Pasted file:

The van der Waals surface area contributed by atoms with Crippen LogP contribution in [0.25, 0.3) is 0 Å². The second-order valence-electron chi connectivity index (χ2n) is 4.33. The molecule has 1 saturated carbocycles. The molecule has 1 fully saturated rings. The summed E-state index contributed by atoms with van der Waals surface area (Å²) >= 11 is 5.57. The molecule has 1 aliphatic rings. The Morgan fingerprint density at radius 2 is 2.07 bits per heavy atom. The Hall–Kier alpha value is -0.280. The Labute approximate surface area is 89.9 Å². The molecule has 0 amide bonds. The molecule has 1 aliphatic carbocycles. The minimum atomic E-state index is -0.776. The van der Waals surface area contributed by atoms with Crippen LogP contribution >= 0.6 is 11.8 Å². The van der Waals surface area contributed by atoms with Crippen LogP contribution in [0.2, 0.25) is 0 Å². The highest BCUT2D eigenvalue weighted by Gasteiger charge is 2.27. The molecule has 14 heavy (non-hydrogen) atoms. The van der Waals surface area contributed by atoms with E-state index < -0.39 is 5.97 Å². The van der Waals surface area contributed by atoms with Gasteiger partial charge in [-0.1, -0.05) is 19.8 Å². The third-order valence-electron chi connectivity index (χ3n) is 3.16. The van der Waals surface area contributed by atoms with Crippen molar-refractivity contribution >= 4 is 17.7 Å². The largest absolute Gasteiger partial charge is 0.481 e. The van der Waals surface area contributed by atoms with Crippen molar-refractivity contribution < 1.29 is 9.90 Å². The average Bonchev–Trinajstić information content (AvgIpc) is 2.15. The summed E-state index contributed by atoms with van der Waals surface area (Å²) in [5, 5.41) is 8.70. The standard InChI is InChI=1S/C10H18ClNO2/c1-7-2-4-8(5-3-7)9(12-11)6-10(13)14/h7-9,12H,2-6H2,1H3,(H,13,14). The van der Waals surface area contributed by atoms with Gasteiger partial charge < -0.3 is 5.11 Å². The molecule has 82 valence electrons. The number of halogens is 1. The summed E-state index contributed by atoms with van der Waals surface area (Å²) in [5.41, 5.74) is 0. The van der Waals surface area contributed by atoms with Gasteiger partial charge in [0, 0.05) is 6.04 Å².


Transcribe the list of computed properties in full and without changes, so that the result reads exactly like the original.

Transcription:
The van der Waals surface area contributed by atoms with Crippen LogP contribution in [0.25, 0.3) is 0 Å². The second-order valence-electron chi connectivity index (χ2n) is 4.33. The molecule has 1 saturated carbocycles. The molecule has 1 fully saturated rings. The summed E-state index contributed by atoms with van der Waals surface area (Å²) >= 11 is 5.57. The molecule has 1 aliphatic rings. The Morgan fingerprint density at radius 2 is 2.07 bits per heavy atom. The Hall–Kier alpha value is -0.280. The Labute approximate surface area is 89.9 Å². The molecule has 0 amide bonds. The molecule has 1 aliphatic carbocycles. The minimum atomic E-state index is -0.776. The van der Waals surface area contributed by atoms with Crippen LogP contribution >= 0.6 is 11.8 Å². The van der Waals surface area contributed by atoms with Crippen LogP contribution in [0.2, 0.25) is 0 Å². The highest BCUT2D eigenvalue weighted by Gasteiger charge is 2.27. The molecule has 14 heavy (non-hydrogen) atoms. The van der Waals surface area contributed by atoms with E-state index < -0.39 is 5.97 Å². The van der Waals surface area contributed by atoms with Gasteiger partial charge in [-0.1, -0.05) is 19.8 Å². The third-order valence-electron chi connectivity index (χ3n) is 3.16. The van der Waals surface area contributed by atoms with Crippen molar-refractivity contribution >= 4 is 17.7 Å². The largest absolute Gasteiger partial charge is 0.481 e. The van der Waals surface area contributed by atoms with Crippen molar-refractivity contribution < 1.29 is 9.90 Å². The average Bonchev–Trinajstić information content (AvgIpc) is 2.15. The summed E-state index contributed by atoms with van der Waals surface area (Å²) in [5, 5.41) is 8.70. The standard InChI is InChI=1S/C10H18ClNO2/c1-7-2-4-8(5-3-7)9(12-11)6-10(13)14/h7-9,12H,2-6H2,1H3,(H,13,14). The van der Waals surface area contributed by atoms with Gasteiger partial charge < -0.3 is 5.11 Å². The molecule has 82 valence electrons. The number of halogens is 1. The summed E-state index contributed by atoms with van der Waals surface area (Å²) in [5.41, 5.74) is 0. The van der Waals surface area contributed by atoms with Gasteiger partial charge in [0, 0.05) is 6.04 Å².